Int Arch Allergy Immunol 2018 22;176(2):101-105. Epub 2018 May 22.

Ambulatorio di Allergologia, Clinica San Carlo, Paderno Dugnano, Milan, Italy.

Mosquito bite is usually followed by a local reaction, but severe or systemic reaction may, in rare cases, occur. Allergic reactions to Aedes communis (Ac) may be underestimated due to the lack of reliable diagnostic tools. In this multicenter study, 205 individuals reporting large local reactions to Ac were enrolled and studied for cutaneous or IgE reactivity to Ac, Blattella germanica, Penaeus monodon, and Dermatophagoides pteronyssinus. Read More

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http://dx.doi.org/10.1159/000488866DOI Listing
June 2018
31 Reads
2.670 Impact Factor

Giant honey bee (Apis dorsata) sting and acute limb ischemia: a case report and review of the literature.

BMC Res Notes 2018 May 21;11(1):327. Epub 2018 May 21.

Department of Clinical Medicine, University of Colombo, Colombo 8, Sri Lanka.

Background: Clinically significant manifestations of Hymenopteran envenomation is increasingly recognized in Sri Lanka. These clinical manifestations range from localized allergic reactions to end-organ failure and thrombotic-episodes. We report a case of 65 year old male who developed acute lower limb ischaemia after a sting of the hymenopteran Apis dorsata. Read More

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http://dx.doi.org/10.1186/s13104-018-3422-6DOI Listing
http://www.ncbi.nlm.nih.gov/pmc/articles/PMC5963014PMC
May 2018
6 Reads

Clinical consequences of toxic envenomations by Hymenoptera.

Authors:
Justin O Schmidt

Toxicon 2018 Aug 19;150:96-104. Epub 2018 May 19.

Southwestern Biological Institute, 1961 W. Brichta Drive, Tucson, AZ 85745, USA. Electronic address:

Many familiar Hymenoptera are brightly colored and can sting painfully-thus, their threat and clinical importance may be exaggerated. Most stinging insects only sting to defend themselves or their colonies from predators. The clinical nature of Hymenoptera envenomations contrasts that of other venomous animals, including other arthropods, primarily because allergic reaction, not direct intoxication, is the usual main concern. Read More

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http://dx.doi.org/10.1016/j.toxicon.2018.05.013DOI Listing
August 2018
6 Reads

Guidelines for Clinical Practice: Hymenoptera sting allergy in children: 2017 update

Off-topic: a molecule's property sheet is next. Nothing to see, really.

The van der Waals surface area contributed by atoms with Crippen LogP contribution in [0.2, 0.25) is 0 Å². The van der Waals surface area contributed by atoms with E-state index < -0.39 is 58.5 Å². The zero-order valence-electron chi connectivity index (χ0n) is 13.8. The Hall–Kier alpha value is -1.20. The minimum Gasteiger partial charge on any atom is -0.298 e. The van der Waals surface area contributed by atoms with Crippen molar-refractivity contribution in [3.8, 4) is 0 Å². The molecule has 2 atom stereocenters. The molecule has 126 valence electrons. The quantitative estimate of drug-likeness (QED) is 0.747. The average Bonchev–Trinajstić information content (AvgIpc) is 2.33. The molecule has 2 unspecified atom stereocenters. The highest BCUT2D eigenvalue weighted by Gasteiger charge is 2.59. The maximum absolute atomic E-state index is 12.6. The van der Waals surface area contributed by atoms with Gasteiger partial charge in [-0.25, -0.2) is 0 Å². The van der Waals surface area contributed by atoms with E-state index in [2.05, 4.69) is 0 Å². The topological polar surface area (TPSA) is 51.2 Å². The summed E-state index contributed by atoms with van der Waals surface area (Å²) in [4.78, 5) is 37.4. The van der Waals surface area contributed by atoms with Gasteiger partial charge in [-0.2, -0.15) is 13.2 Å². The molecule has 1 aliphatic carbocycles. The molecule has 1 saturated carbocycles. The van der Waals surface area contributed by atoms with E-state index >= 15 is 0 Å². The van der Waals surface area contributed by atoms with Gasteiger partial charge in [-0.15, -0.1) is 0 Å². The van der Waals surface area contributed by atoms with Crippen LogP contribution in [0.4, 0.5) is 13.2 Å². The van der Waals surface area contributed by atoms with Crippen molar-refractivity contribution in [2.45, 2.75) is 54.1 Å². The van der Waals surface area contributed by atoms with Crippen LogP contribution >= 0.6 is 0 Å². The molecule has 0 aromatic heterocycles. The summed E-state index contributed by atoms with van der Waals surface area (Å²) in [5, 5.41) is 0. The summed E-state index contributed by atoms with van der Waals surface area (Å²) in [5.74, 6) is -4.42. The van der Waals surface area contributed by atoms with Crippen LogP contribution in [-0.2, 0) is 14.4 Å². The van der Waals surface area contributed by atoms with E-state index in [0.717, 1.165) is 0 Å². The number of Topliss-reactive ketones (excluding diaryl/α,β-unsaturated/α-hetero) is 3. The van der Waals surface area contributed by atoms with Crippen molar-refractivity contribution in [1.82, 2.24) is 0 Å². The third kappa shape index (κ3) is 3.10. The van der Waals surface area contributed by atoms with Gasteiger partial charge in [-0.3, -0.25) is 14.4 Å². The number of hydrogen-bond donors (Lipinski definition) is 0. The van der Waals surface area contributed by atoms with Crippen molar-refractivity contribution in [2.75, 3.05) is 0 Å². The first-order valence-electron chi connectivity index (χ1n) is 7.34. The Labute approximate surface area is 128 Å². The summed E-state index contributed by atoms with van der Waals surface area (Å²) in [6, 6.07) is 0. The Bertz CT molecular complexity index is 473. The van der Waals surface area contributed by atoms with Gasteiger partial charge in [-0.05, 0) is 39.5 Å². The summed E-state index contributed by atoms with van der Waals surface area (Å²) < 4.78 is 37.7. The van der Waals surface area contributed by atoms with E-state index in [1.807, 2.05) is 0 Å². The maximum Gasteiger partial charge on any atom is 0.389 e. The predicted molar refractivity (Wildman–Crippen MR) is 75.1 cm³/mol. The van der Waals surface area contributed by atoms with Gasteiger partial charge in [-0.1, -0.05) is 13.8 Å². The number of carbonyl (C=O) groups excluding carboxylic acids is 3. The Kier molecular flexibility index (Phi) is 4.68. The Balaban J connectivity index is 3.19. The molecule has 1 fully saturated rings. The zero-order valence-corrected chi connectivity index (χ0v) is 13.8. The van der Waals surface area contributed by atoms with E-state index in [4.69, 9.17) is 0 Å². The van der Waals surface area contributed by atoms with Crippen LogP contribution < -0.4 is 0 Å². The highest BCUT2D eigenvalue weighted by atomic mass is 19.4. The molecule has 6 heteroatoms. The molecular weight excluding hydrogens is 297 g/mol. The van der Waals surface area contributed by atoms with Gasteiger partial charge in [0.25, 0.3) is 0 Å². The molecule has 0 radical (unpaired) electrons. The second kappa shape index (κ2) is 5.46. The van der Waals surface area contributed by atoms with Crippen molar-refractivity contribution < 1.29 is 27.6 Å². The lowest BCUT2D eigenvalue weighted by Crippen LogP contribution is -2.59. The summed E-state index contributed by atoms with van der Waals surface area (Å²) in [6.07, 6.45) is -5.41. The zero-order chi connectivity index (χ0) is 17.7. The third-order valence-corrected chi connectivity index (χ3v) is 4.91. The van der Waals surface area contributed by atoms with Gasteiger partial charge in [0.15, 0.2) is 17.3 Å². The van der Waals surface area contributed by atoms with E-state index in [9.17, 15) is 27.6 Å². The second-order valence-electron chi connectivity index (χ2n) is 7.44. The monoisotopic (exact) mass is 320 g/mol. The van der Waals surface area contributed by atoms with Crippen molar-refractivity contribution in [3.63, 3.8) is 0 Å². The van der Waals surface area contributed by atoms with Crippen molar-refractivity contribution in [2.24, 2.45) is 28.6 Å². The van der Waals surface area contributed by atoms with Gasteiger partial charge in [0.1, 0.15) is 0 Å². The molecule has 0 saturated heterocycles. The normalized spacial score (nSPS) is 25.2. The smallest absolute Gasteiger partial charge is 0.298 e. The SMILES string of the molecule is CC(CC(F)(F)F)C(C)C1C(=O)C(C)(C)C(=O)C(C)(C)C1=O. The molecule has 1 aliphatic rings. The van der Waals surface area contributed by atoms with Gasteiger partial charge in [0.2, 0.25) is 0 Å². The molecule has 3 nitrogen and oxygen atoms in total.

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Arch Argent Pediatr 2017 10;115(5):s91-s98

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http://dx.doi.org/10.5546/aap.2017.s91DOI Listing
October 2017

Stinging wasps (Hymenoptera: Aculeata), which species have the longest sting?

PeerJ 2018 2;6:e4743. Epub 2018 May 2.

Department of Biology, Utah State University-Tooele, Tooele, UT, USA.

The stings of bees, wasps, and ants are something that catches the attention of anyone that experiences them. While many recent studies have focused on the pain inflicted by the stings of various stinging wasps, bees, or ants (Hymenoptera: Aculeata), little is known about how the length of the sting itself varies between species. Here, we investigate the sting length of a variety of aculeate wasps, and compare that to reported pain and toxicity values. Read More

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http://dx.doi.org/10.7717/peerj.4743DOI Listing
http://www.ncbi.nlm.nih.gov/pmc/articles/PMC5936069PMC
May 2018
3 Reads

A miraculous recovery: infection following a red ant bite.

BMJ Case Rep 2018 May 4;2018. Epub 2018 May 4.

Department of Anesthesiology, Mayo Clinic, Jacksonville, Florida, USA.

The clinically important human infections are mostly caused by the three species (eg, ) of out of the many progressively increasing identified species. transmitted by the arthropod vector, fleas, after cat bite is responsible for the rare multisystem cat scratch disease in humans. We present an extremely rare case of contracted presumably through a red ant bite. Read More

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http://dx.doi.org/10.1136/bcr-2017-222326DOI Listing
May 2018
11 Reads

Hymenoptera sting reactions in southern Italy forestry workers: our experience compared to reported data.

Clin Mol Allergy 2018 17;16. Epub 2018 Apr 17.

1Department of Clinical and Experimental Medicine, School and Division of Allergy and Clinical Immunology, University of Messina, Messina, Italy.

Background: Hymenoptera sting reactions are among life-threatening causes of allergy. Several epidemiology studies have assessed the risk of these kind of reactions, among the general population, around 3% of adults. This incidence increases among highly at risk populations such as outdoor workers. Read More

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http://dx.doi.org/10.1186/s12948-018-0087-6DOI Listing
http://www.ncbi.nlm.nih.gov/pmc/articles/PMC5902920PMC
April 2018
7 Reads

Bee venom therapy: Potential mechanisms and therapeutic applications.

Toxicon 2018 Jun 11;148:64-73. Epub 2018 Apr 11.

Department of Acupuncture and Moxibustion, Dongfang Hospital, Beijing University of Chinese Medicine, No. 6 Fangxingyuan 1st Block, Fengtai District, Beijing, 100078, China. Electronic address:

Bee venom is a very complex mixture of natural products extracted from honey bee which contains various pharmaceutical properties such as peptides, enzymes, biologically active amines and nonpeptide components. The use of bee venom into the specific points is so called bee venom therapy, which is widely used as a complementary and alternative therapy for 3000 years. A growing number of evidence has demonstrated the anti-inflammation, the anti-apoptosis, the anti-fibrosis and the anti-arthrosclerosis effects of bee venom therapy. Read More